When looking for inspiration on what to write about for this February piece, I came across a few thoughts.
I had recently read a piece referencing how phones influence our daily lives, information of which is not new or unheard of to most, and how phones can take away from a job, experience or event that is unfolding right in front of us by keeping us distracted from something that requires the most of our attention.
This was referenced to riding a horse and that if you are working a horse properly, you likely have no time to be distracted by a phone. I then got to thinking about a workshop I had finished with youth on communication. Both concepts, of course, go hand and hand.
Communication is defined by the Merriam-Webster dictionary as a process by which information is exchanged between individuals through a common system of symbols, signs or behavior. We can break apart this definition to understand how communication truly works.
First to engage in communication, we must have something we are trying to relay, also known in the definition as the information. The second part is, to me, the most important, the exchange. The exchange of information relatively portrays an idea of mutual understanding as in two or more people both listening and understanding what is being talked about. This means that at least two people must be paying attention in order to exchange some sort of information.
Now, if you have been influenced to use technology to impact your life you likely understand how we can become distracted by the many ways in which we can communicate.
We now have wireless earbuds, text messages, SnapChats, be reals, social media accounts, phone calls, car speakers and, of course, the in-person conversations. While there are certainly more ways than listed, technology, when used properly, provides us with many modes of communication that can be fitting to however you can communicate at the time. This could be based on your surroundings or your comfort level.
However, there is an increased importance in teaching proper use of technology when communicating on all levels to both youth and adults.
Throughout my workshop with youth, I teach eye contact, body language and portraying your voice to be heard clearly. We also talk about something that both people engaging in communication must have for each other. This answer is respect. Whether it is your teacher teaching, your friend venting or your boss instructing, we must all have a level of mutual respect for both the sender and receiver. This references back to the final portion of the communication definition of using a common system of symbols, signs or behavior.
Many of us have become used to this multi-tasking behavior that technology can allow us to achieve, which ultimately, can be forming a sense of dis-respect to our peers. Whether its our earbuds in playing music while we listen to a lesson, answering a phone call while we are checking out at the grocery store, or answering a text while our family or friends are speaking to us, these forms of communication can be misleading to both the communicator and the receiver. We are busy people!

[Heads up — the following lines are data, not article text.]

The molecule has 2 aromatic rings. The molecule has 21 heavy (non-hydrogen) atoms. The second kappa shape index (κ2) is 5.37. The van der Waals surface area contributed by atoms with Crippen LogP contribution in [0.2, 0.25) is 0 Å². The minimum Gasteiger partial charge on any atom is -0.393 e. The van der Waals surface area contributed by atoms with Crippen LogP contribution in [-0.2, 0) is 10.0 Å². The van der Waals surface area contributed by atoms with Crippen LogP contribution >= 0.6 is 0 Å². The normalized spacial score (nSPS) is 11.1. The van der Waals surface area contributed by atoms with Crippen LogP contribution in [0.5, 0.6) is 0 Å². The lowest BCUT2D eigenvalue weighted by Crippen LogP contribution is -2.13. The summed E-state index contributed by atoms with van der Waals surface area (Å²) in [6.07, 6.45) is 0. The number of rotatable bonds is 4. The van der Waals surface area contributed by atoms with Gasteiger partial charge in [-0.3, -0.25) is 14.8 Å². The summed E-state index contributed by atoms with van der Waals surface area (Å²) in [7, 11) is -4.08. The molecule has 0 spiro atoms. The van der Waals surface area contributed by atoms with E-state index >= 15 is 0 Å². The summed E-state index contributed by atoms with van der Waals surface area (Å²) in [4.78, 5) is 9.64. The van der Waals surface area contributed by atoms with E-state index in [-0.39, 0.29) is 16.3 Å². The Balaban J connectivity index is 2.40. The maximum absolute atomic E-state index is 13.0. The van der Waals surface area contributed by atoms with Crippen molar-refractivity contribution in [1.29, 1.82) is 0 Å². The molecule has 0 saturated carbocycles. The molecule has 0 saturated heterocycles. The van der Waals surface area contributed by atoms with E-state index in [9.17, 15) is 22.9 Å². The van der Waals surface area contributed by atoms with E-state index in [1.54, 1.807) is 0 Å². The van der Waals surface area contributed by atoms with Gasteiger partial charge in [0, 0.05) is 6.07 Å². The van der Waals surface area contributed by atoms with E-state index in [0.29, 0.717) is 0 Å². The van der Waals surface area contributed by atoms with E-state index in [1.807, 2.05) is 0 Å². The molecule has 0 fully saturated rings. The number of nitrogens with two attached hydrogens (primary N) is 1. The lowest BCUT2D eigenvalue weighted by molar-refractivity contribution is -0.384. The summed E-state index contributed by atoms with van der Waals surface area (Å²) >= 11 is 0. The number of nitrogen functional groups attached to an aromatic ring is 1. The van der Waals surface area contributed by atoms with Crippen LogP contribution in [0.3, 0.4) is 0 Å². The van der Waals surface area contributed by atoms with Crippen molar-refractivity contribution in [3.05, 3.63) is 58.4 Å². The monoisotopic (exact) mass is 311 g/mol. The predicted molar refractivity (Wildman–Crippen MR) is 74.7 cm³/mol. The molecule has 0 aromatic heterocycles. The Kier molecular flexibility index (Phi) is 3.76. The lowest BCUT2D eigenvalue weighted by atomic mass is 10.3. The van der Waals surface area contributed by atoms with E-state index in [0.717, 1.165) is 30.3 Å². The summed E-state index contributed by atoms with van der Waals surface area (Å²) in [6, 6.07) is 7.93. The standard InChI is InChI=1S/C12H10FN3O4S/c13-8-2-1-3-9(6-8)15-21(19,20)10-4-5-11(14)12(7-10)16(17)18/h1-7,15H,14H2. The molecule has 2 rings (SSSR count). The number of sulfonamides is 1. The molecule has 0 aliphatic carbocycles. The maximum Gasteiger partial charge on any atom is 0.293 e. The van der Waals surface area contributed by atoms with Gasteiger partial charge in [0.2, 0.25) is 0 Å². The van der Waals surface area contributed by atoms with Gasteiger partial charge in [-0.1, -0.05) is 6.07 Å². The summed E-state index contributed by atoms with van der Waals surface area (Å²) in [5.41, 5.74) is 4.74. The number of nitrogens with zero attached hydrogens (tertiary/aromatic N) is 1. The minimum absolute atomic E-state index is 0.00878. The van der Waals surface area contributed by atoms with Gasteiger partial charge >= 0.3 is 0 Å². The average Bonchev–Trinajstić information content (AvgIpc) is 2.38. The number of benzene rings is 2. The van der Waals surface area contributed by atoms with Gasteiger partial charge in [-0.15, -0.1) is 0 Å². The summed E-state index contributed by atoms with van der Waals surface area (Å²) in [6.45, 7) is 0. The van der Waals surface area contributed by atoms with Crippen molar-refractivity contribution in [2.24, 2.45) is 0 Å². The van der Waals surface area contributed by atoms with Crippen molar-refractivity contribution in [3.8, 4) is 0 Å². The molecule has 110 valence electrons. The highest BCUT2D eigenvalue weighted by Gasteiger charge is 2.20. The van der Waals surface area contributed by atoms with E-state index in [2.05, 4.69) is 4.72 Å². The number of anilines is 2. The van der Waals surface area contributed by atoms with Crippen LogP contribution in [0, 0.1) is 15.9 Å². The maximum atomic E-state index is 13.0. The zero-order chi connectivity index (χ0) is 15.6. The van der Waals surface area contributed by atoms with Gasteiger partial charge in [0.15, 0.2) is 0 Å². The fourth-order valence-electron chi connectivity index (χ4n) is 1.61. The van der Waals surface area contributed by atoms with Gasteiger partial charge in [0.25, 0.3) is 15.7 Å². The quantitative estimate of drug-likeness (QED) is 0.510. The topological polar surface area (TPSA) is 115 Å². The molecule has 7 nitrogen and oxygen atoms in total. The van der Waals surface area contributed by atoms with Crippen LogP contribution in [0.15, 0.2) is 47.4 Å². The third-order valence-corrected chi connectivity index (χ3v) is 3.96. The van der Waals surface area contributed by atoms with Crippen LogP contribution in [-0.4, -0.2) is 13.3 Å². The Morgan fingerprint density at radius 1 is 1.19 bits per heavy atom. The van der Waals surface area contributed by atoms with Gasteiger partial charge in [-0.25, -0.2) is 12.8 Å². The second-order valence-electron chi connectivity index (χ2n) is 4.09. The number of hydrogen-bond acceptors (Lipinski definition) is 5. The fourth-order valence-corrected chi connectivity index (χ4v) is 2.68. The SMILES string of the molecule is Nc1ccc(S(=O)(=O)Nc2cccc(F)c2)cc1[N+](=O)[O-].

We are also the example for our youth and how they should communicate with their peers and adults. Respect goes both ways, whether it’s listening to their school day and staying off of the social media account while they finish sharing or speaking to them while they are trying to achieve a task.
In 4-H, we foster healthy adult relationships with youth. This includes mastering mutual respect as well as teaching youth how to communicate properly — skills that last a 4-H member a lifetime.
However, in order to teach we must be sure we are leading by example and putting away the distractions to be effective communicators in this world.
To register for an upcoming program, call the Valencia County Cooperative Extension Service at 505-565-3002. For more information, visit valenciaextension.nmsu.edu.
- Valencia County 4-H Elementary School Dairy Workshop: If you are an elementary teacher interested in having a dairy program for your class in February, contact the Extension Office at 505-565-3002 or by email to Sierra Cain at [email protected]
- Ready, Set, GROW! Free gardening classes are being offered virtually. “Pruning Fruit and Nut Tress” Feb. 15, 2023. To register for upcoming classes, visit desertblooms.nmsu.edu/grow.html
If you are an individual with a disability who requires auxiliary aid or service to participate in a program, please contact the Valencia County Cooperative Extension Service Office at 505-565-3002 two weeks in advance of the event.
(Sierra Cain is the Valencia County 4-H/Youth Development agent for the New Mexico State University Cooperative Extension Service.)
Sierra Cain, guest columnist
Sierra Cain is the Valencia County 4-H/Youth Development agent for the New Mexico State University Cooperative Extension Service.